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White Rock Trail -

The Best Santa Barbara Mountain Biking

Overview
Access/Parking
Ride Log
On the Ride

Overview

Difficulty: Moderate to Difficult • Paved or Dirt: Dirt Path • Mileage: 6.5
Elevation Gain: 1600 ft. •

The trail begins a quarter-mile down the East Pinery, leading down to the right and along another pine-covered ridge to an old chromium mine, with much of its equipment still in place. The beautiful white rock formation nearby is worthy of exploration, though it isn’t as easy to get to as you might wish. The trail leads to Sunset Valley Road, a half-mile below Cachuma Saddle. 

Ride Details

  • Use Fees : An Adventure Pass is required if you park within the Figueroa Mountain Recreation area.
  • Length : .25 miles to start of trail; 1.25 to old chromium mine; 1.25 miles from mine to Sunset Valley Road; .75 miles up Sunset Valley Road to Cachuma Saddle; 3 miles back up to your car.
  • Gain : 1,600’ loss to Sunset Valley Road; same amount gained on the return trip.
  • Difficulty : Moderately Strenuous, with some Level 2 single track.
  • Path : Presently, the trail has several very overgrown sections that may provide some difficulty.
  • Administration : Los Padres National Forest, Santa Lucia District; telephone (805) 925-9538


Find Other Similar Trails

Difficulty: Moderate to Difficult
Points of Interests: Loop Trip

Links & Resources


Get Directions To The Trailhead

Driving Directions
Get Directions to White Rock Trail which is located at 34.731879,-119.953537.

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Gallery

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Access / Parking

From Mattei’s Tavern in Los Olivos, take Figueroa Mountain Road 16.0 miles to the East Pinery turnoff, three miles beyond Figueroa Mountain Campground. Park in the open dirt area located at the saddle on the backside of Ranger Peak. Look for the dirt road leading west.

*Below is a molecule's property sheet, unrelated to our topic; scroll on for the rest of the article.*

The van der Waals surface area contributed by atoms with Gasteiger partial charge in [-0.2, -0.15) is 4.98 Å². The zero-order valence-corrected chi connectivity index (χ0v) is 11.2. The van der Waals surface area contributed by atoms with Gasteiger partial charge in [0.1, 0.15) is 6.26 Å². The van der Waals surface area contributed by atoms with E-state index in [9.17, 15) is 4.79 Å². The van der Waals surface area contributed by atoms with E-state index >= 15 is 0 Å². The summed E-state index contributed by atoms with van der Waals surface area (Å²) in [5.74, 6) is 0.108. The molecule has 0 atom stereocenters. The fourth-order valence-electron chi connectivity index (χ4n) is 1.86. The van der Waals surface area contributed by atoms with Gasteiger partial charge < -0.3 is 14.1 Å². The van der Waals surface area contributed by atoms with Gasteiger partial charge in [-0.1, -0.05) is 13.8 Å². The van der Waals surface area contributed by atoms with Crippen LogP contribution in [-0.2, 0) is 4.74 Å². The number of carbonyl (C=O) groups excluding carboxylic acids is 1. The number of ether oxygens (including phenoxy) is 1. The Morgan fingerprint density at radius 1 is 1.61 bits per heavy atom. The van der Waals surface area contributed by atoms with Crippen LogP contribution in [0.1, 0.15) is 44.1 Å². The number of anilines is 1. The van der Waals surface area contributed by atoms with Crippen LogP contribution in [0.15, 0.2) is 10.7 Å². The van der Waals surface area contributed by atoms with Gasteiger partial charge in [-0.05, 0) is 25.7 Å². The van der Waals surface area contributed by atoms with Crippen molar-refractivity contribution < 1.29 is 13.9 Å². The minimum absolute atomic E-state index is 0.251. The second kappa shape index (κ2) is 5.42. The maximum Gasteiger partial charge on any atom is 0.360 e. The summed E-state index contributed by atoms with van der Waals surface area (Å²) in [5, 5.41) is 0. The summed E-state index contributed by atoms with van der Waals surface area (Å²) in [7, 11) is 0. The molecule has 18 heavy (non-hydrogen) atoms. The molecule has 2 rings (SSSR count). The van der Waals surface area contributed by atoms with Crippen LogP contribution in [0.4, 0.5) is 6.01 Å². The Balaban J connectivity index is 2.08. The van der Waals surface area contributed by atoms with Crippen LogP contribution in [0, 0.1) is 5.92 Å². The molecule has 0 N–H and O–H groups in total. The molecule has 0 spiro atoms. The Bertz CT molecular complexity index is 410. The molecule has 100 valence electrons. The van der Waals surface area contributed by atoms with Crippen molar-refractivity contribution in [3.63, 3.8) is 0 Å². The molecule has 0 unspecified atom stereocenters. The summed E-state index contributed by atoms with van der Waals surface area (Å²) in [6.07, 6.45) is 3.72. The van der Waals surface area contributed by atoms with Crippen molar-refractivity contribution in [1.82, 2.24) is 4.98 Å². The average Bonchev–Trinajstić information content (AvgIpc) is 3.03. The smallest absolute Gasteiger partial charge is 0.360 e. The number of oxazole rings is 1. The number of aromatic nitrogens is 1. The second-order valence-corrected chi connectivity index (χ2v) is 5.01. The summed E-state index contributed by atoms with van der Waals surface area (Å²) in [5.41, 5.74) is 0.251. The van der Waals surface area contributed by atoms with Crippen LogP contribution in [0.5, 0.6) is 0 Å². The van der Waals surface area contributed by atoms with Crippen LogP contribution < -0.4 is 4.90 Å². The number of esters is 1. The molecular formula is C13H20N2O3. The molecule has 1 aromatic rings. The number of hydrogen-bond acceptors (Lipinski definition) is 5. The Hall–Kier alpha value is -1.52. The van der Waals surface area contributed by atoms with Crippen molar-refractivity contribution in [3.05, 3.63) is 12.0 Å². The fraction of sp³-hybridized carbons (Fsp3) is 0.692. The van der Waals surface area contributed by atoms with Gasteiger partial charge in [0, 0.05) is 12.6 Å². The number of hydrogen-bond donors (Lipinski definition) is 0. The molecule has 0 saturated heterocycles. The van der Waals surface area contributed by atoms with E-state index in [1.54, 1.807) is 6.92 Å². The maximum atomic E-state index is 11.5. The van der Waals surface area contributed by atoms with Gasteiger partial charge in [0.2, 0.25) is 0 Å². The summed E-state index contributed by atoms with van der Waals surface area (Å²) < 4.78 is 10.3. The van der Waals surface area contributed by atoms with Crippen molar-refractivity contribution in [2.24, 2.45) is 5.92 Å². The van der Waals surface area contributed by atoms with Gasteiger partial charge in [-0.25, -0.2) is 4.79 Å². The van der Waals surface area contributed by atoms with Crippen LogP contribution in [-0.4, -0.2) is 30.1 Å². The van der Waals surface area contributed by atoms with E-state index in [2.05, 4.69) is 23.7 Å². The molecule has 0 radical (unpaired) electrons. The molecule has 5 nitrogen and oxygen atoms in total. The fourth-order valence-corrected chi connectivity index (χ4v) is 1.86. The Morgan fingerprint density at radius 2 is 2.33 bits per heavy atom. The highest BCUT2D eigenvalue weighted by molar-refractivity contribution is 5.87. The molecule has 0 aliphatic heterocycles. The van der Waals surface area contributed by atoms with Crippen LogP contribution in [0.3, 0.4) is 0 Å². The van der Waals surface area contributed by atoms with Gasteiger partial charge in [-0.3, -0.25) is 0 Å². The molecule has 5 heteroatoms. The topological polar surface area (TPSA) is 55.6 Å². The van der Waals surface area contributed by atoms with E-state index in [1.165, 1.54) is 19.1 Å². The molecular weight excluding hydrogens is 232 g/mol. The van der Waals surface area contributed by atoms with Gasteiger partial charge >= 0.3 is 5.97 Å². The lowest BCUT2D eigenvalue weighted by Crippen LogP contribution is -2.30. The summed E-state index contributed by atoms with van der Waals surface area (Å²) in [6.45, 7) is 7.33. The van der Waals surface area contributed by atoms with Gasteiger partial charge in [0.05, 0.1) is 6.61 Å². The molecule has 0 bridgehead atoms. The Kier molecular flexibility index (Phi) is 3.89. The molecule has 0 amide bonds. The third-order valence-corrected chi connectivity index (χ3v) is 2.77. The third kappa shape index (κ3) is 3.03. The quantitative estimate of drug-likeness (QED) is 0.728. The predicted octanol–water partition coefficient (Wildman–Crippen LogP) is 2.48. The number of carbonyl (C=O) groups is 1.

Ride Log

Expectations for Riding the Santa Barbara Area Trails
Country trails are multi-use trails and as such are used by several thousand users each week. If you are riding downhill on these trails, expect to encounter them on your way. Your cooperation will help make everyone's experience a safe and pleasant one.

Ten things every mountain biker who rides the front country trails is expected to do:

  1. Have a bike bell so other trail users know you are approaching.
  2. Keep your speed down; practice riding techniques that minimize impacts.
  3. Good braking means never having to skid. Do not lock up your brakes.
  4. Approach switchbacks with caution and brake well before you reach them.
  5. Stay on the designated tread. The front country trails are multi-use, not a race course.
  6. Ride with other trail users in mind and enhance rather than interfere with their enjoyment.
  7. Always assume there is another trail user around each corner.
  8. Yield the right-of-way to uphill trail users. Stop and dismount if necessary to allow them to pass.
  9. When approaching equestrians, dismount and ask them what they want you to do.
  10. Be courteous. Smile and say something friendly to everyone you encounter.

Background

On The Ride

White Rock Trail is named after the outcroppings of brilliant white sandstone a mile down the trail and just south of the historic chromium mine. This trail is the remnant of an old jeepway which once serviced the mine, though it is now overgrown enough to seem just a trail. It provides an enjoyable way to travel from Ranger Peak to Sunset Valley Road below. 

From the saddle near Ranger Peak, follow East Pinery for .a quarter-mile to the trailhead. Look carefully—it is easy to miss because it turns sharply back to the right. The route drops steeply downhill through loose Monterey Shale, across a pine-covered knoll, and then downhill again for a mile to a point where serpentine outcroppings mark the beginning of the mine tailings. There are several sections of the trail which have almost been covered over by down trees and regrowth after the Marre Fire, but a number of us plan to re-cut the upper part of the trail. It should be in good shape by the time you read this. Check the web site to make sure.

At the mine, which still has original wooden structures and camp remnants in place, the trail leads left for several hundred yards to a saddle marking the intersection of the Munch/Whiterock connector trail. It is overgrown, and you will have a tough time using it to get down into Munch Canyon.

Whiterock Trail turns sharply right and drops into Whiterock Canyon. A mile down the canyon, the trail crosses the creek and goes over a saddle, then continues down into a small unnamed creek for another quarter-mile to its end at Sunset Valley Road. From there it is three-quarters-mile to Cachuma Saddle and 3.3 miles of steady uphill back to Ranger Saddle.


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Last Updated: Sunday, August 24, 2014